If you think you are not being understood. You might not be understanding.
I recently sat with two indigenous women from a rural area in Peru as they patiently waited on line from a loan from a local cooperative. After a few rounds of questions and answers about their risks and how climate change has impacted them, it became clear that the women had no interest in insurance. But I still wondered. Perhaps they don't understand me? Spanish is not their first language. They have never had insurance before. I tried rephrasing my questions, only to have both women reinforcing each other in re-stating that they had absolutely no interest in insurance.
And then I realized, it is not them who didn't understand me. It was me, who didn't understand them. They were trying to let me down easy with their measured words and silent responses. Insurance had no value to them. They kept small animals that they sold when emergencies struck and they did not trust banks or insurers to keep their promise of payment. Looking around the town, I couldn't blame them. The town was a busy agricultural trading center. It had resources. Yet, there was no municipal sanitation collection or pavement of roads other than one main highway. Schools looked like small prisons. The Mayor of the next town, much like Peru's President, had been recently jailed for corruption.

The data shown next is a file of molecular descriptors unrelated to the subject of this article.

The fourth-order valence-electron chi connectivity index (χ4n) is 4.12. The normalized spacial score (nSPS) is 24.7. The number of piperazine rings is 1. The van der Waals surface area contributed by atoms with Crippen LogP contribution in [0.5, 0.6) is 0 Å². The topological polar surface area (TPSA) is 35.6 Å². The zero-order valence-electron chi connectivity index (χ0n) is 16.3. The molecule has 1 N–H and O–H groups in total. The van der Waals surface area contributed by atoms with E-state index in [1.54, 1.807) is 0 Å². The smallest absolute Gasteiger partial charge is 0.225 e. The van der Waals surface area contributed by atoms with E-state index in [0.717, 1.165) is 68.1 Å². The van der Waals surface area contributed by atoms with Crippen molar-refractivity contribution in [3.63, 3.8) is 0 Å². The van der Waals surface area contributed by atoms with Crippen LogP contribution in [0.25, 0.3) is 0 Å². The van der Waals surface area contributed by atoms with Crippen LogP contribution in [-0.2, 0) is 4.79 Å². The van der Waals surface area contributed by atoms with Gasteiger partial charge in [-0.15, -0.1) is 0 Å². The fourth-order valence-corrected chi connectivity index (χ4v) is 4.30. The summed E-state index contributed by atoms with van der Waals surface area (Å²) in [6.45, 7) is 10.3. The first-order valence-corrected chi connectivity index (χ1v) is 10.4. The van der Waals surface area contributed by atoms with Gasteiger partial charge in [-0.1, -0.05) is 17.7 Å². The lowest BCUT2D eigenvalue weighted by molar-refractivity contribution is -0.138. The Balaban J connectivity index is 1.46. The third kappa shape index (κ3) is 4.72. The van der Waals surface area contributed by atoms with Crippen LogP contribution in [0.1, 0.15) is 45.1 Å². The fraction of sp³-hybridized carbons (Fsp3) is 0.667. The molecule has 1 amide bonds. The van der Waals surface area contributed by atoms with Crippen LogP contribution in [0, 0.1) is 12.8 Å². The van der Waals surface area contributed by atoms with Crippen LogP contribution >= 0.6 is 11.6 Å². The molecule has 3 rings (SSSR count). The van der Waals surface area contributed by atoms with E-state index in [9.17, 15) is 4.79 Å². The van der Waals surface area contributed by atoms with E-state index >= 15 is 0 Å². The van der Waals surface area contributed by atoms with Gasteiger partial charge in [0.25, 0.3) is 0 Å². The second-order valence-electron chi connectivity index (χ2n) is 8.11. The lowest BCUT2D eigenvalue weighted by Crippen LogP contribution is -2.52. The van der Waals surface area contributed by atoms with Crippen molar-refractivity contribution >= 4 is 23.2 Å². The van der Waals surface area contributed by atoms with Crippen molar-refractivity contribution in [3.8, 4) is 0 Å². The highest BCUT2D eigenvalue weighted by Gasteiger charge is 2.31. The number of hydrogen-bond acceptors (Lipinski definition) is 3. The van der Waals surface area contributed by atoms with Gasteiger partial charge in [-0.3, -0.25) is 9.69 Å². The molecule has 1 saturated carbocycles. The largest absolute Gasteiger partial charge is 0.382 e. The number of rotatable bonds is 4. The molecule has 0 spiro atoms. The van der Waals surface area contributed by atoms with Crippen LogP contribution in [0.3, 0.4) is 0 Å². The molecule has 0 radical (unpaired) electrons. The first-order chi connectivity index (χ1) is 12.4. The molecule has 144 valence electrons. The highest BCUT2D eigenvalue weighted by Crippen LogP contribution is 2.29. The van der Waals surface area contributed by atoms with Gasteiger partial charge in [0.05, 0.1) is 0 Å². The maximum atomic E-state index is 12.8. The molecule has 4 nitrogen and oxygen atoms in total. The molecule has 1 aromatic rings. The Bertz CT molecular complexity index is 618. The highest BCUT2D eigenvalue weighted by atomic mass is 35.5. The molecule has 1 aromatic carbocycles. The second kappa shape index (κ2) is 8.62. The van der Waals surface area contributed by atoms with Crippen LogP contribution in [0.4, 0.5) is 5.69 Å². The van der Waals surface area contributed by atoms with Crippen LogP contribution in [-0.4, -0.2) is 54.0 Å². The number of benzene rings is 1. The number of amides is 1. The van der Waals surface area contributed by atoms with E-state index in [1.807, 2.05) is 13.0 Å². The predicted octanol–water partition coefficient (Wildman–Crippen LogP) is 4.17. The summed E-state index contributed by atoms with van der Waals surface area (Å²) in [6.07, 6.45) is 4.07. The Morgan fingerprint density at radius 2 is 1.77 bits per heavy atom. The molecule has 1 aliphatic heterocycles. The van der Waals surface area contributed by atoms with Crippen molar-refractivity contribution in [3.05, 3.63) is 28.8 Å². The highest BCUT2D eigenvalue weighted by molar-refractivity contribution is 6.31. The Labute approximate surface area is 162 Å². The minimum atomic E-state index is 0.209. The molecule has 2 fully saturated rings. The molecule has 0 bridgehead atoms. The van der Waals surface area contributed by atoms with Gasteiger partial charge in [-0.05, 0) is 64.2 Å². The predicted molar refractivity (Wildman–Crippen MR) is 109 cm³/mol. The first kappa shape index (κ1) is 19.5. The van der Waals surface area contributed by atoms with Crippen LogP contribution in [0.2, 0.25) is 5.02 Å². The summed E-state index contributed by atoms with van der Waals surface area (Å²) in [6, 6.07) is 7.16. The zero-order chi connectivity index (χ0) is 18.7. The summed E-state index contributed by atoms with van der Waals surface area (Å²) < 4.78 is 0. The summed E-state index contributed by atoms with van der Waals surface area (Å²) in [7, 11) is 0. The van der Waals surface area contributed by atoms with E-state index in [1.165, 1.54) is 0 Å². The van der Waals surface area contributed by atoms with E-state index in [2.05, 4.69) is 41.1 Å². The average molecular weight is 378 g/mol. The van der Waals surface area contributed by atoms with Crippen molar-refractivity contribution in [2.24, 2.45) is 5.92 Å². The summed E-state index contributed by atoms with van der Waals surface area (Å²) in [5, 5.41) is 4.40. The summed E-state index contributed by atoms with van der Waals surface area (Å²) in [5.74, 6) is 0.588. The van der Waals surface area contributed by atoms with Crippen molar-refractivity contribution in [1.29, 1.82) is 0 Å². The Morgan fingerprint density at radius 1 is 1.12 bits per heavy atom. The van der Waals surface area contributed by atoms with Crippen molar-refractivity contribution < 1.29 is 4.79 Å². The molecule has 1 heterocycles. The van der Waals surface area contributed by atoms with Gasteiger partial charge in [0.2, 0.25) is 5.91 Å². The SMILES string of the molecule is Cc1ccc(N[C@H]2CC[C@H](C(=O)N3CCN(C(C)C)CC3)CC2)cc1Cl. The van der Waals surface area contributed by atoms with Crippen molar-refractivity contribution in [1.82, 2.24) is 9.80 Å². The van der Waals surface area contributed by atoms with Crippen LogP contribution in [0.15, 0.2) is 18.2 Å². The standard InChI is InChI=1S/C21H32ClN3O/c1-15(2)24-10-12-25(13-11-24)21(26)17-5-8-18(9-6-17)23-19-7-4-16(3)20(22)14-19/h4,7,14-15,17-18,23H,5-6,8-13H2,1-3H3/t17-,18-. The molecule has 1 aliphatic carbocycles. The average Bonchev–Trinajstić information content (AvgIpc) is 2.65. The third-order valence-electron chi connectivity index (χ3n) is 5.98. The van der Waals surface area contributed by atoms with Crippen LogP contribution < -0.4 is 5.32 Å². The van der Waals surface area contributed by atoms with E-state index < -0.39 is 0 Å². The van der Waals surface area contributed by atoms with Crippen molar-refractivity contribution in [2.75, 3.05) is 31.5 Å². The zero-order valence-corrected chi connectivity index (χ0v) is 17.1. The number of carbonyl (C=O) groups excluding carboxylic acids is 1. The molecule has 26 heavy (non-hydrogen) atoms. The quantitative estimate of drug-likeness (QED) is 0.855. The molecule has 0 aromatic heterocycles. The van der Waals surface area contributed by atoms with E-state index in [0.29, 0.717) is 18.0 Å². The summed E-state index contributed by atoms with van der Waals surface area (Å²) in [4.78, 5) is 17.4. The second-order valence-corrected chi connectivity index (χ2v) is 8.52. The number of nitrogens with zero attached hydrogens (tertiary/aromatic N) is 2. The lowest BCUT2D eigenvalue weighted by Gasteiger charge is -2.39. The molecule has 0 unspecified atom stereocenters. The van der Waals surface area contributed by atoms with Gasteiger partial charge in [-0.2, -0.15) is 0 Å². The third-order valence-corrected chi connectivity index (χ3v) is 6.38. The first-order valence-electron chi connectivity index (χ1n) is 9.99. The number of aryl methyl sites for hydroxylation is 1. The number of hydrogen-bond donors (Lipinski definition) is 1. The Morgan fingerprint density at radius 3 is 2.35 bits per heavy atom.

To truly learn from clients, we need to apply intuition and skills to our listening. We need to listen to a silent response. We need to listen when someone averts their eyes. We need to listen when someone tells us "no", not because they don't want something but they don't trust that you could ever deliver. Remember that the most vulnerable people we meet- like the indigenous, rural, poor, women i was speaking to- have heard it all and have seen many disappointments. Their silence carries the sounds of that disappointment and it is up to us to learn to hear it.